Monsanto

Monsanto could pay $7.5 billion settlement to millions of Brazilian soy farmers

Saturday, July 07, 2012 by: Jonathan Benson, staff writer
Tags: Monsanto, Brazil, soy farmers

eTrust Pro Certified

Most Viewed Articles
Popular on Facebook
Biologist explains how marijuana causes tumor cells to commit suicide
Companies begin planting microchips under employees' skin
NJ cops bust teenagers shoveling snow without a permit
Chemotherapy kills cancer patients faster than no treatment at all
U2's Bono partners with Monsanto to destroy African agriculture with GMOs
FDA targets Dr. Bronner's Magic Soaps for sharing health benefits of coconut oil
Italian court rules mercury and aluminum in vaccines cause autism: US media continues total blackout of medical truth
Orthorexia Nervosa - New mental disorder aimed at people who insist on eating a clean diet
Whooping cough outbreak at Massachusetts high school affected only vaccinated students
Inuit Elders tell NASA Earth Axis Shifted
Vaccine flu shots still contain 25 micrograms mercury - 100 times the concentration of 'mercury-loaded' fish
Measles outbreak likely caused by vaccinated children, science shows
Baby formula is loaded with GMOs - Avoid these brands
Extreme trauma from male circumcision causes damage to areas of brain
Terminal stage IV lung cancer patient miraculously cured by cannabis oil
Costco stops selling antibiotic laden chicken in response to consumer demand
FDA cracks down Walmart, GNC, other companies selling supplements that do not contain the herbs on the label
McDonald's french fries found to contain Silly Putty ingredient and petroleum chemical

Delicious
(NaturalNews) For at least a decade, Monsanto, the world's most evil corporation, has been illegally charging Brazilian farmers growing the company's genetically-modified (GM) crops a two percent tax on production, and a three percent tax for cross-contamination of seed, say plaintiffs in a new lawsuit. And according to CorpWatch, the agri-giant could soon have to fork over $7.5 billion in reimbursements to more than five million Brazilian farmers as a result of these blatant crimes.

Oddly enough, Monsanto's very presence in Brazil was predicated on fraud, as its GM soy seeds were first smuggled into the country illegally back in 1998. Fast forward about 13 years and nearly 75 million acres of arable land in Brazil are now occupied by Monsanto's GM crops, the vast majority of which constitute Roundup Ready soy.

But the entire Monsanto growing system for GMOs, which prohibits farmers from freely saving seeds and reusing them the following year -- and in this case, requires farmers to pay private taxes directly to Monsanto to do so -- is entirely against the law in Brazil. Even though former Brazilian President Luiz Inacio "Lula" Da Silva basically grandfathered-in legalization for Monsanto's GM crops back in 2005 because they were already being widely grown in the country illegally, Monsanto is still breaking the law by levying taxes against farmers and requiring them to pay royalties.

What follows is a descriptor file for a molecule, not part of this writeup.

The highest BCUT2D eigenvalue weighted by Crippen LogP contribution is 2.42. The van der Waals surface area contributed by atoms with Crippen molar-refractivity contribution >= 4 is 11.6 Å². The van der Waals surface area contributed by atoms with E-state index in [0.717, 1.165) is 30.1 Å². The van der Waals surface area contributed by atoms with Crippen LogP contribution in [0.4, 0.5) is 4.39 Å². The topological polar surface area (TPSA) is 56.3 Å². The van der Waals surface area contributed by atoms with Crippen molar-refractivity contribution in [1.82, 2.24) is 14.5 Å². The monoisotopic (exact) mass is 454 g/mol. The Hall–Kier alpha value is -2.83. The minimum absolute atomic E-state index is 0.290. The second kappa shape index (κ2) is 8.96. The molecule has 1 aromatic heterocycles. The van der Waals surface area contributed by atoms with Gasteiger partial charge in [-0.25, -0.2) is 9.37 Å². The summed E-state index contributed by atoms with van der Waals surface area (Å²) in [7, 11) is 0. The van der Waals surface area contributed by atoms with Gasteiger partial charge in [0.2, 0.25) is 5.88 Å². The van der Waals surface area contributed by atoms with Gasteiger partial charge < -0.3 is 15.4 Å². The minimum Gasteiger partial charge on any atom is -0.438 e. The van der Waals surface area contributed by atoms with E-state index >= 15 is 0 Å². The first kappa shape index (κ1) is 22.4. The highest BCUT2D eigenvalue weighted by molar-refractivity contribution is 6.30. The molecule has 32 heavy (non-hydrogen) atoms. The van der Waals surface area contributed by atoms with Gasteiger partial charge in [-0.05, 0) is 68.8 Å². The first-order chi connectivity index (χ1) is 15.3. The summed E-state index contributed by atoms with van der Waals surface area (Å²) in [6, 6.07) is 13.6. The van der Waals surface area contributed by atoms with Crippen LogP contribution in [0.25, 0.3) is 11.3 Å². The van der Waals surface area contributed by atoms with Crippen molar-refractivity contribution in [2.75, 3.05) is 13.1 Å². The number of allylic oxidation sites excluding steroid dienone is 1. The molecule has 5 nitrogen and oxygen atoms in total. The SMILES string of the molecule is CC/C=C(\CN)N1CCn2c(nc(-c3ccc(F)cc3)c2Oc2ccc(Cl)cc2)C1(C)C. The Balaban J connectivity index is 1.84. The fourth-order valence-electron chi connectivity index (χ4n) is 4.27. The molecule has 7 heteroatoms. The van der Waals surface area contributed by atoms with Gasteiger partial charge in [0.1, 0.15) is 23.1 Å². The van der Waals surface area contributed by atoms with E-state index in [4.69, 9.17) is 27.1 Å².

"The law gives producers the right to multiply the seeds they buy and nowhere in the world is there a requirement to pay (again)," said Jane Berwanger, a lawyer representing the Brazilian farmers in the case, concerning Monsanto's illegal user fees and taxes. "Producers are in effect paying a private tax on production."

Back in April, a judge in Rio Grande Do Sul, Brazil's southernmost state, ruled that Monsanto's user fees were illegal, and ordered the company to not only stop collecting them, but also to begin reimbursing farmers in that state for all fees collected since 2004. This judge also noted that Monsanto's Roundup Ready seed patent has already expired in Brazil.

Monsanto is attempting to appeal this decision, of course, but in the process could be making its final penalty even worse. In response to Monsanto's appeal, the Brazilian Supreme Court has decided that the Rio Grande Do Sul court's ultimate ruling, whatever that ends up being, will apply to every farmer throughout the country, and not just in Rio Grande Do Sul. If the case is won, this could make the final penalty for Monsanto upwards of $7.5 billion.

Monsanto has indicated that it plans to continue collecting fees and charging taxes until the courts issue their final ruling on the matter. But this ruling is not expected to be issued until 2014, which means it will be business as usual for Monsanto.

Sources for this article include:

http://www.corpwatch.org/article.php?id=15747

http://en.mercopress.com

http://www.qwmagazine.com

Join over four million monthly readers. Your privacy is protected. Unsubscribe at any time.
comments powered by Disqus
Take Action: Support NaturalNews.com by linking back to this article from your website

Permalink to this article:

Embed article link: (copy HTML code below):

Reprinting this article:
Non-commercial use OK, cite NaturalNews.com with clickable link.

Follow Natural News on Facebook, Twitter, Google Plus, and Pinterest

Colloidal Silver

Advertise with NaturalNews...

Support NaturalNews Sponsors:

Advertise with NaturalNews...

GET SHOW DETAILS
+ a FREE GIFT

Sign up for the FREE Natural News Email Newsletter

Receive breaking news on GMOs, vaccines, fluoride, radiation protection, natural cures, food safety alerts and interviews with the world's top experts on natural health and more.

Join over 7 million monthly readers of NaturalNews.com, the internet's No. 1 natural health news site. (Source: Alexa.com)

Your email address *

Please enter the code you see above*

No Thanks

Already have it and love it!

Natural News supports and helps fund these organizations:

* Required. Once you click submit, we will send you an email asking you to confirm your free registration. Your privacy is assured and your information is kept confidential. You may unsubscribe at anytime.